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Severe Maternal Morbidity Associated with Mental Health Risks Post-Delivery: Daily Dose

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Severe Maternal Morbidity Associated with Mental Health Risks Post-Delivery: Daily Dose / Image Credit: ©New Africa/AdobeStock
©New Africa/AdobeStock

Patient Care brings primary care clinicians a lot of medical news every day—it’s easy to miss an important study. The Daily Dose provides a concise summary of one of the website's leading stories you may not have seen.


Last week, we reported on findings from a study published in JAMA Network Open that examined the association between severe maternal morbidity (SMM) in the first recorded birth and the risk of hospitalization or emergency department (ED) visits for a mental health condition over a 13-year period.

The study

Researchers conducted a population-based retrospective cohort study using data from postpartum individuals aged 18 to 55 years with a first hospital delivery between 2008 and 2021 in 11 provinces and territories in Canada.

Investigators obtained administrative, clinical, and demographic data on all deliveries from the Canadian Institute of Health Information (CIHI) Discharge Abstract Database (DAD). The CIHI DAD data were linked to the National Ambulatory Care Reporting System dataset for participant data from EDs. Individuals with a mental health hospitalization or ED visit within 2 years of the index birth were excluded.

Exposure was occurrence of SMM between 20 weeks’ gestation and 42 days post-delivery. The research team defined a composite of mental health hospitalization or ED visits from 43 days after index birth hospitalization and beyond as the primary outcome of interest. Covariates included maternal age at delivery, delivery year, income quintile, maternal comorbidities, Canadian territory of delivery, hospital type, and urban or rural residential status.

The research team developed models for 3 follow-up periods: up to 1 year, 1 to 5 years, and more than 5 years, to assess how proximity to delivery might modify the association between SMM and mental health hospitalization or ED visit.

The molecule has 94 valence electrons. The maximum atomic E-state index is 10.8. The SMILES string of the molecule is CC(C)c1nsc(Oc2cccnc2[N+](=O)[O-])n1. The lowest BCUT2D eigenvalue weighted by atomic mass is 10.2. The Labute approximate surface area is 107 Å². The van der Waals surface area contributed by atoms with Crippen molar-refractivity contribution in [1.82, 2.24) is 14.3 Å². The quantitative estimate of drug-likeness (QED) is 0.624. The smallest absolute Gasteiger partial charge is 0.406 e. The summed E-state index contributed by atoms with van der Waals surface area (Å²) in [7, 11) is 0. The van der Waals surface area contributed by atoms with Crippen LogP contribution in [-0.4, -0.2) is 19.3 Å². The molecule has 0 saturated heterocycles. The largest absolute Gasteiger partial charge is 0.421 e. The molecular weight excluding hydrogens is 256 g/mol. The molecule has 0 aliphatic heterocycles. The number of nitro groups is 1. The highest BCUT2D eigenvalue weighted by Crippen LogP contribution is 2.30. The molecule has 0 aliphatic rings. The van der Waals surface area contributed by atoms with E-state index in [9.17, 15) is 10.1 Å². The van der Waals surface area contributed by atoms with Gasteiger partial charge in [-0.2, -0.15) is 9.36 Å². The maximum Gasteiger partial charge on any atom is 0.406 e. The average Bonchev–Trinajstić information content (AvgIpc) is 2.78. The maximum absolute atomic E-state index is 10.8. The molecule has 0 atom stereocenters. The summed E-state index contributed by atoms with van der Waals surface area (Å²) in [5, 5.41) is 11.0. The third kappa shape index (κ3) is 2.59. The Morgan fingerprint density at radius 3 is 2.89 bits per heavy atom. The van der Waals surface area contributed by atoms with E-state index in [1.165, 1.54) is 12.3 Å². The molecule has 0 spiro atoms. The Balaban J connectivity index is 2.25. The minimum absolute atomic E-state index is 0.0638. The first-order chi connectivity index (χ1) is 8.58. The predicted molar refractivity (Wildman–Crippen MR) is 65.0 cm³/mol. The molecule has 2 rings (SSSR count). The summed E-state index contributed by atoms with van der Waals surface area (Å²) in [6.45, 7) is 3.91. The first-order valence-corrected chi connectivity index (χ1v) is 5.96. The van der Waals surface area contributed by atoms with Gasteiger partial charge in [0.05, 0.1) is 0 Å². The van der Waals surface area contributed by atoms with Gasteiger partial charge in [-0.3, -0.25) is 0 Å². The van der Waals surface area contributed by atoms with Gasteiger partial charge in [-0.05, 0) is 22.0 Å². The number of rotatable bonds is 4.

The findings

The final cohort for the analysis numbered 1 579 392 participants with a mean age of approximately 30 years; 2.3% had SMM.

Of the original cohort, investigators reported 43 066 individuals with recent childbirth were either hospitalized or visited an ED for mental health concerns, a rate of 73.2 per 10 000 person-years (PY). The rate for mood and anxiety disorders was reported as 59.2/10 000 PY and for substance abuse and related disorder as 17.1/10 000 PY.

Among study participants with an experience of SMM, investigators reported a mental health hospitalization or ED visit in 96.1 per 10 000 compared with 72.7 per 10 000 among those without SMM (HR, 1.31, 95% CI, 1.24-1.39; aHR, 1.26, 95% CI, 1.19-1.34).

Individuals with SMM had the highest relative risk of hospitalization or ED visit for a mental health condition in the first year post-partum (aHR, 1.38, 95% CI, 1.24-1.53). And, although dissipated somewhat over time, results showed risk persisted for those with more than 1 year but fewer than 5 years follow-up (1.23, 95% CI 1.14-1.34), and for those with more than 5 years of follow-up (1.21, 95% CI, 1.07-1.37).

Authors' comment

"These findings suggest that individuals who experience severe pregnancy complications may benefit from additional mental health screening."

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